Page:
Lessons In Becoming Myself

Author: Ellen Burstyn
Publisher: Penguin
ISBN: 9781101217504
Size: 13.63 MB
Format: PDF, Mobi
View: 14

By the time Ellen Burstyn arrived in New York to study acting, she'd already worked as a Texas fashion model, a Montreal chorus girl, suffered numerous toxic relationships, and just as many name changes and spiritual paths. Theater legend Moss Hart called her "a natural" but Ellen Burstyn was still trying discover who she was. This is the graceful story of a personal and professional quest, a life-long journey-by turns triumphant and terrifying, tragic and funny, thoughtful and illuminating.

I M Just Dead I M Not Gone

Author: Jim Dickinson
Publisher: Univ. Press of Mississippi
ISBN: 9781496811202
Size: 15.19 MB
Format: PDF, Kindle
View: 99

I’m Just Dead, I’m Not Gone chronicles Jim Dickinson’s extraordinary life in the Memphis music scene of the fifties and sixties and how he went on to play with and produce a rich array of artists, including Aretha Franklin, the Rolling Stones, Ry Cooder, Duane Allman, Arlo Guthrie, and Albert King. With verve and wit, Dickinson (1941–2009) describes his trip to Blind Lemon’s grave on the Texas flatlands as a college student and how that encounter inspired his return to Memphis. Back home, he looked up Gus Cannon and Furry Lewis, began staging plays, cofounded what would become the annual Memphis Blues Festival, and started recording. The blues, Elvis, and early rock ’n’ roll compelled Dickinson to reject racial barriers and spurred his contributions to the Memphis music and experimental art scene. He explains how the family yardman, WDIA, Dewey Phillips, Furry Lewis, Will Shade, and Howlin’ Wolf shaped him and recounts how he went on to learn his craft at Sun, Ardent, American, Muscle Shoals, and Criteria studios from master producers Sam Phillips, John Fry, Chips Moman, and Jerry Wexler. Dickinson is a member of the Mississippi Music Hall of Fame and an inaugural inductee of the Memphis Music Hall of Fame. He has received the Lifetime Achievement Award for Engineering and Production from the Americana Music Association, a Brass Note on the Beale Street Walk of Fame in Memphis, and a Heritage Marker on the Mississippi Blues Trail. This memoir recounts a love affair with Memphis, the blues, and rock ’n’ roll through Dickinson’s captivating blend of intelligence, humor, and candor.

Dying

Author: Cory Taylor
Publisher: Text Publishing
ISBN: 9781925410198
Size: 15.70 MB
Format: PDF, Mobi
View: 40

Cory Taylor wrote this remarkable book in the space of a few weeks before her death from melanoma-related cancer in July 2016. In a tremendous creative surge, as her body weakened, she described the experience of knowing she would soon die. Her powerful and beautifully written book is a clear-eyed account of the tangle of her feelings, her reflections on her life, her memories of the lives and deaths of her parents. She tells us why it was important to her to have the ability to choose the circumstances of her death. Dying: A Memoir is a breathtaking book about vulnerability and strength, courage and humility, anger and acceptance. It is a deeply affecting meditation on dying, but it is also a funny and wise tribute to life. ‘2016 has seen the publication of a number of exceptional books by beautiful writers whose poignant tales takes us right to the edge of the abyss.’ Best Books of 2016, Australian Financial Review ‘Cory Taylor's book is both a precise and moving memoir about the randomness of family, and an admirable intellectual response to the randomness of life and death. We should all hope for as vivid a looking-back, and as cogent a looking-forward, when we reach the end ourselves.’ Julian Barnes 'It takes courage to contemplate one’s death and extraordinary clarity and generosity to write about it like this. Dying: A Memoir is a gift to us all, a book that is not afraid to navigate darkness and that sees us through to the end...We need books like this, a guide to dying, but also, and especially, a guide to living.' Australian Book Review 'This generous, thoughtful, loving—and fearful—book about dying is also a celebration of living.' Australian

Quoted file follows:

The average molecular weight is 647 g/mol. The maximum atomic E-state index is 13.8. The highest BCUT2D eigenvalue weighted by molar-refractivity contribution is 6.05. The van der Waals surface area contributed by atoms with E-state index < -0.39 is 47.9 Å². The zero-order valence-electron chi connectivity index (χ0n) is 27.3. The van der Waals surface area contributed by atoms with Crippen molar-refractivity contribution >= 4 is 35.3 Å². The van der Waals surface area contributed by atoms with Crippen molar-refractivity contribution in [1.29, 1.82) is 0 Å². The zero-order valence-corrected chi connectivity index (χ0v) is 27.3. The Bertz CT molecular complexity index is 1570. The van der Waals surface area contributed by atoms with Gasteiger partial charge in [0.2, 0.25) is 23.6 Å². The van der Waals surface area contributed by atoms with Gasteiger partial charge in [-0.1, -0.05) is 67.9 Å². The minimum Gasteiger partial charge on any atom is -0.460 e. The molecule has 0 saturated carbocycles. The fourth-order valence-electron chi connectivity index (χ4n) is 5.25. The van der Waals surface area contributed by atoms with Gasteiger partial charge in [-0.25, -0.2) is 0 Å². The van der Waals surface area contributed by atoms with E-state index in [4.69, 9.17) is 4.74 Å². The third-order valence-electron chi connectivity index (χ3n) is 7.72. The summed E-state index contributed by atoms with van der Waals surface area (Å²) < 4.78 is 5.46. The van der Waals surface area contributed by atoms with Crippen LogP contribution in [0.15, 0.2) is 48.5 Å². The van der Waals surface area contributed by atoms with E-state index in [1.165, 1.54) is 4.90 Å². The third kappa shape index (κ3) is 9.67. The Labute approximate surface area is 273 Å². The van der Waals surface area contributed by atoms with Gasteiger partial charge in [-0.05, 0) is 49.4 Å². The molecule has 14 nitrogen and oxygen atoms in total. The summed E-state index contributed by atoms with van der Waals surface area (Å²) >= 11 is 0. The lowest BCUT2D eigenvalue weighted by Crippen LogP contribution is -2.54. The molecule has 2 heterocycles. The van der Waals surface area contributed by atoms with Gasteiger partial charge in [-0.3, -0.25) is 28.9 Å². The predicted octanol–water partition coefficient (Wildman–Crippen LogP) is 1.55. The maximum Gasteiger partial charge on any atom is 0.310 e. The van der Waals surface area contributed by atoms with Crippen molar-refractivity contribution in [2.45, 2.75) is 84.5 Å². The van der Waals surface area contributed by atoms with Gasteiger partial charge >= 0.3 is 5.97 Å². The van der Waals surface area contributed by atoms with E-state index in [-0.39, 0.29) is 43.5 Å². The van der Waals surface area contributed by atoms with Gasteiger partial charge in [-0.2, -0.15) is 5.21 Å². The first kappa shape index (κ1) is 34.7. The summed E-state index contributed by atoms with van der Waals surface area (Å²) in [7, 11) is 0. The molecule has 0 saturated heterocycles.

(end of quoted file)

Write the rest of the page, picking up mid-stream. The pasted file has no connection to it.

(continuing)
The Iceberg

Author: Marion Coutts
Publisher: Atlantic Books Ltd
ISBN: 9781782393511
Size: 13.73 MB
Format: PDF, Mobi
View: 52

In 2008 the art critic Tom Lubbock was diagnosed with a brain tumour. The tumour was located in the area controlling speech and language, and would eventually rob him of the ability to speak. He died early in 2011. Marion Coutts was his wife. In short bursts of beautiful, textured prose, Coutts describes the eighteen months leading up to her partner's death. This book is an account of a family unit, man, woman, young child, under assault, and how the three of them fought to keep it intact. Written with extraordinary narrative force and power, The Iceberg is almost shocking in its rawness. It charts the deterioration of Tom's speech even as it records the developing language of his child. Fury, selfishness, grief, indignity and impotence are all examined and brought to light. Yet out of this comes a rare story about belonging, an 'adventure of being and dying'. This book is a celebration of each other, friends, family, art, work, love and language.